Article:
“Without God, I wouldn’t be so happy,” says Iarley. “I’m grateful to Him because He’s my friend, but He also gave me my family. When I was in the hospital due to appendicitis surgery, I prayed to God and He answered my prayers. I still have many prayers that God hasn’t responded to, but I’m still waiting.”
“I am thankful for good food.”
When the pandemic first struck and they could not work, Sheyla and her family began growing their own food. They grew vegetables in a small garden at home to have more to eat. They also bred guinea pigs to sell for a little bit of extra income. To supplement the food they were growing at home, Sheyla and her family also received food baskets from her Compassion centre.
“My mom [made] food with what the centre [brought]. My favourite food is peanut soup or squash soup. I like the milk. It’s delicious,” says Sheyla. “I like strawberry yogurt and cookies. I like rice, and my mom prepares it with an egg and a hot dog. I also like it when I make fritters with my mom. I say thank you for this help.”
“I am thankful for letters.”
As 8-year-old Anllelo and his family wait out a rainstorm in their family home in the Peruvian jungle, they reflect on the ways life has been changed by the pandemic. Though they had been through months of sadness and distress, they say they have many reasons to be thankful. One is the joy and encouragement they find in reading Anllelo’s sponsor letters.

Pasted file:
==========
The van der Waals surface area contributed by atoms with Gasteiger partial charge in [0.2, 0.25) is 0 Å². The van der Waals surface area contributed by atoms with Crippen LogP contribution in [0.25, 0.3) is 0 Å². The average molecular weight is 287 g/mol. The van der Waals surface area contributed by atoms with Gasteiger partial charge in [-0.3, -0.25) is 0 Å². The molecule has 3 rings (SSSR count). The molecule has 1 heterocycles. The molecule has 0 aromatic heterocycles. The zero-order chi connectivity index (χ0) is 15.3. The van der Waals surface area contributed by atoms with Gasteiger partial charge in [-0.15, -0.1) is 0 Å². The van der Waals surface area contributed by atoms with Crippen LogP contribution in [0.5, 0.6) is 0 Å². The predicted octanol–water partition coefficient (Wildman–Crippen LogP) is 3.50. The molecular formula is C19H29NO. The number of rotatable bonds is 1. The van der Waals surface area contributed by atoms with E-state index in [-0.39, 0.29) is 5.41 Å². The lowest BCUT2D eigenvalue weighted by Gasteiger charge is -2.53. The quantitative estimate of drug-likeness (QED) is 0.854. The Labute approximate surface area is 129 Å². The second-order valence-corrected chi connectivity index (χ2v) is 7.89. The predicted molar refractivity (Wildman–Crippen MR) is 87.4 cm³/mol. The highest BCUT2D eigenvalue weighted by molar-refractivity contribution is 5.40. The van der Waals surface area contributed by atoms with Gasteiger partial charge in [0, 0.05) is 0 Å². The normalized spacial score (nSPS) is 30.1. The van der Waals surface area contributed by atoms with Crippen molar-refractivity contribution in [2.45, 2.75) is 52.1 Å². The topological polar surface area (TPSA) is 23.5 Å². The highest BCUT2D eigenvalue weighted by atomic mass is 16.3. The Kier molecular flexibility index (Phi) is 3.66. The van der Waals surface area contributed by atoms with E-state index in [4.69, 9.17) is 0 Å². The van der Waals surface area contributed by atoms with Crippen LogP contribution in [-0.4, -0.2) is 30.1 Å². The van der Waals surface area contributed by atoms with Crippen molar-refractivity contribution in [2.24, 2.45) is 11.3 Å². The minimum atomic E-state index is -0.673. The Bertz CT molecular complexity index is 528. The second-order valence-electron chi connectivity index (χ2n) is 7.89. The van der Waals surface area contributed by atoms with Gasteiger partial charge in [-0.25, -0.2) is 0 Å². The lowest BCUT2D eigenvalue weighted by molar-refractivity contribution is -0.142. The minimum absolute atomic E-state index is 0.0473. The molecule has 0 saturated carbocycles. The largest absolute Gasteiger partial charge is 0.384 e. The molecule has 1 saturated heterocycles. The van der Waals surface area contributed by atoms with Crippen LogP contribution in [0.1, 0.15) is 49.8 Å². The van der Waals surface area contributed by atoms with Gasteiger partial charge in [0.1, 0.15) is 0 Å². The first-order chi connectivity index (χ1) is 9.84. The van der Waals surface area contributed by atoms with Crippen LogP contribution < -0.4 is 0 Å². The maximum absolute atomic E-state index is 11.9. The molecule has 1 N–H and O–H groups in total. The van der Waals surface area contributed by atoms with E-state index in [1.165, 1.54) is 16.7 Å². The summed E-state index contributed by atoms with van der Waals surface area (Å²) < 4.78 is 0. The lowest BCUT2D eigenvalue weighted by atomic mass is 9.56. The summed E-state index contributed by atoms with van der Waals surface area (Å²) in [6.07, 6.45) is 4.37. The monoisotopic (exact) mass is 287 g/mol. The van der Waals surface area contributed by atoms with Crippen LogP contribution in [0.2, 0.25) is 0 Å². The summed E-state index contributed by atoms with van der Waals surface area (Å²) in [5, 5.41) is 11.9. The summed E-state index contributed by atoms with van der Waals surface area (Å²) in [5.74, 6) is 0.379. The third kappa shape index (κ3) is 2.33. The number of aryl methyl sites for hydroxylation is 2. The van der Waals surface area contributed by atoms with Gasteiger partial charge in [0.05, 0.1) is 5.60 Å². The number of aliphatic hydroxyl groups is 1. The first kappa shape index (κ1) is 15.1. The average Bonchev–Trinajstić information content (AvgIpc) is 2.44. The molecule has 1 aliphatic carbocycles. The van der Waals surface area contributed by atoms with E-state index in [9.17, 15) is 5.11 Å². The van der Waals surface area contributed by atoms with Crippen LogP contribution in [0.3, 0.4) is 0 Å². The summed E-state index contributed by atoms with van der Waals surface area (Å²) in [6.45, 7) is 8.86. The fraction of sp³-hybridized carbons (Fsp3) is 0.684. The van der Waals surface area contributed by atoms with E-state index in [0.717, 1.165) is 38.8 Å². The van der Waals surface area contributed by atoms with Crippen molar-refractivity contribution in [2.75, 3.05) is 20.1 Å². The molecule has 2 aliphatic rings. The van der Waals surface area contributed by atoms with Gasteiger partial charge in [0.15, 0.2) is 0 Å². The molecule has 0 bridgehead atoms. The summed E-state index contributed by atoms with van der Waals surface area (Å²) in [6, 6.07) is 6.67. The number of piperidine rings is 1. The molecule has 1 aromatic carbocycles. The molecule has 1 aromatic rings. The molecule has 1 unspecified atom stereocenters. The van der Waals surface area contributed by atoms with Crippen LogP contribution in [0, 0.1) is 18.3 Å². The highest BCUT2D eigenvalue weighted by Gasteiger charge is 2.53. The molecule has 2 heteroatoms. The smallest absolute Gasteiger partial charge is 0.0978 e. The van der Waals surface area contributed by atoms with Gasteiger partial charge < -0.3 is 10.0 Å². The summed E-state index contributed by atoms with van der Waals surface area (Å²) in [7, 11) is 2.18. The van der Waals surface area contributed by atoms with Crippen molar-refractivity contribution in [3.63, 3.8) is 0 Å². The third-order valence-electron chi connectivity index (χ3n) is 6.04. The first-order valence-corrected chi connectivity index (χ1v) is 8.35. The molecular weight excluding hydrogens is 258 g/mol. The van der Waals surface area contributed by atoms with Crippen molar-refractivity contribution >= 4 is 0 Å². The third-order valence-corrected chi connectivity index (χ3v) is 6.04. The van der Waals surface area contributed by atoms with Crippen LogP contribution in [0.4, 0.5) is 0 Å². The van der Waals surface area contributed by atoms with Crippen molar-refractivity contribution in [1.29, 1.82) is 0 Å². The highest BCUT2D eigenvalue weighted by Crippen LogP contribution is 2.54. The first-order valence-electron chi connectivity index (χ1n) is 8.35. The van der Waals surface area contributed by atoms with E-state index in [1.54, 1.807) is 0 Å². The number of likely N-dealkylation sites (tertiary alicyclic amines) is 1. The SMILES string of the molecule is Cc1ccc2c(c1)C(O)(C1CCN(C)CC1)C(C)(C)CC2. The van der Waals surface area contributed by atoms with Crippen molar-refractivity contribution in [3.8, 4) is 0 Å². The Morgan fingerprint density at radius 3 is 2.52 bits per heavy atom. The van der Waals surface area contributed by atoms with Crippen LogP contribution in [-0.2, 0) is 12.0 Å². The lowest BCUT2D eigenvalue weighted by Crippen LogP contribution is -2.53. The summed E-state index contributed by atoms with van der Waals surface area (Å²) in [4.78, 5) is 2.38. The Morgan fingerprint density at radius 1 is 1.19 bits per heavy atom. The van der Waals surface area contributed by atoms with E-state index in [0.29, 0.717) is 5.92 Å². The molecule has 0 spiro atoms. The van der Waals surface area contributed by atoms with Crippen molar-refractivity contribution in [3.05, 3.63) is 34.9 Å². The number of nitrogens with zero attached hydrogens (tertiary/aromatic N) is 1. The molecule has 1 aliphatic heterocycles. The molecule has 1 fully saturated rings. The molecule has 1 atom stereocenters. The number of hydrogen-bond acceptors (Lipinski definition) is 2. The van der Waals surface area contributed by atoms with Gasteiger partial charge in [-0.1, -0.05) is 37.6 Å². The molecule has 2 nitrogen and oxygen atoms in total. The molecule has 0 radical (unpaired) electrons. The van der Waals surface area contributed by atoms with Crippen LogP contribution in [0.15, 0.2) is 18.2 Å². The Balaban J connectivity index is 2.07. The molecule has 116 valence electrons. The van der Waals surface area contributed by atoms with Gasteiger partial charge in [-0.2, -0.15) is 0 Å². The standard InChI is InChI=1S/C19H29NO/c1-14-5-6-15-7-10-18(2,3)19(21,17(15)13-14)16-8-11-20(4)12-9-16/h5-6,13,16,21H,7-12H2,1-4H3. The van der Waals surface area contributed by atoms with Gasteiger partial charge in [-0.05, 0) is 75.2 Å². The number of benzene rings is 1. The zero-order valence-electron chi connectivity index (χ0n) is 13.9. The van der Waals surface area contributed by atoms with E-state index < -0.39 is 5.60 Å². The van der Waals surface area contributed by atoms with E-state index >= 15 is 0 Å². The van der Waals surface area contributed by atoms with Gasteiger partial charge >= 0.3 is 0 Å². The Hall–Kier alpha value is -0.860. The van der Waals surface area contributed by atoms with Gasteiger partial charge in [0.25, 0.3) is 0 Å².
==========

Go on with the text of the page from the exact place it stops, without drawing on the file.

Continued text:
“Reading my son’s sponsor letters encourages our family to draw closer to God and to trust Him, ” says Orieta, Anlello’s mother. “It’s a joy for us, and we feel excited.”
“I really like receiving letters from my sponsor,” says Anlello. “I’m thankful and happy when she writes me. She wished me a happy birthday in January, and I also like drawing for her. If she comes to see us, we’ll make her a yummy meal.”
“I am thankful for my farm.”
Maira is 8 years old. She lives with her parents in a rural area on the Colombian Caribbean coast. Several families in her region, including Maira’s, faced hard times because of the lack of jobs throughout the pandemic. Hoping to earn extra income, Maira’s family dreamed of growing their own food. They had a backyard at home but no resources for growing food.
Thankfully, the staff at Maira’s Compassion centre were there to help. With their support, Maira’s family was able to run their own small farm, providing a job for Maira’s father. The centre provided the family with seeds, elements for sowing and training to start their farm at home.
Today, they have fresh vegetables at home to eat and sell to earn money and provide for their needs. In addition, her father is working at home, close to his family. Now Maira’s favourite place is the home farm—and her family is grateful.
“I feel grateful to God and the centre because they have improved our quality of life,” says Maira’s mother, Enaida. “Now we grow our own vegetables. We can eat and sell cucumber, tomato, chilli, cabbage, banana, beans, green beans and eggplants. I no longer buy vegetables at the store because I go to my house’s backyard and pick them up. There are days when I don’t have money to buy meat, so I sell some vegetables, and then with the earnings, I purchase protein for my family.”
“Thanks to the centre for all its support,” says Enaida with a big smile. “Without this, it would not be possible to have our farm at home. Thank God for what the centre has given to our family and many families in our community!”